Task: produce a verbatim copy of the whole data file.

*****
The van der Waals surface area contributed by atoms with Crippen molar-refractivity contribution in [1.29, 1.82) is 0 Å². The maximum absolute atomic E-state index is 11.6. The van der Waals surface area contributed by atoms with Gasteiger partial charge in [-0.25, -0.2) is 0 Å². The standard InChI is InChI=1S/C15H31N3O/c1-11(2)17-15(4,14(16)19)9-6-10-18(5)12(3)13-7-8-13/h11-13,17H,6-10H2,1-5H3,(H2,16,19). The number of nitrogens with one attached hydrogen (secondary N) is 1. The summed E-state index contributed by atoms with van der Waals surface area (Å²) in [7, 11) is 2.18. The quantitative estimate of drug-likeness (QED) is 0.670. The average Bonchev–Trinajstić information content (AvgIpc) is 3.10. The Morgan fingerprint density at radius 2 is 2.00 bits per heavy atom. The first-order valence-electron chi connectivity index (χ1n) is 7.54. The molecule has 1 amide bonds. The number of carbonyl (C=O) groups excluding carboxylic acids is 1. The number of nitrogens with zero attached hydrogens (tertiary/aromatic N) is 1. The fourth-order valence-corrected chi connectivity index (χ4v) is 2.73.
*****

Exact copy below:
The van der Waals surface area contributed by atoms with Crippen molar-refractivity contribution in [1.29, 1.82) is 0 Å². The maximum absolute atomic E-state index is 11.6. The van der Waals surface area contributed by atoms with Gasteiger partial charge in [-0.25, -0.2) is 0 Å². The standard InChI is InChI=1S/C15H31N3O/c1-11(2)17-15(4,14(16)19)9-6-10-18(5)12(3)13-7-8-13/h11-13,17H,6-10H2,1-5H3,(H2,16,19). The number of nitrogens with one attached hydrogen (secondary N) is 1. The summed E-state index contributed by atoms with van der Waals surface area (Å²) in [7, 11) is 2.18. The quantitative estimate of drug-likeness (QED) is 0.670. The average Bonchev–Trinajstić information content (AvgIpc) is 3.10. The Morgan fingerprint density at radius 2 is 2.00 bits per heavy atom. The first-order valence-electron chi connectivity index (χ1n) is 7.54. The molecule has 1 amide bonds. The number of carbonyl (C=O) groups excluding carboxylic acids is 1. The number of nitrogens with zero attached hydrogens (tertiary/aromatic N) is 1. The fourth-order valence-corrected chi connectivity index (χ4v) is 2.73.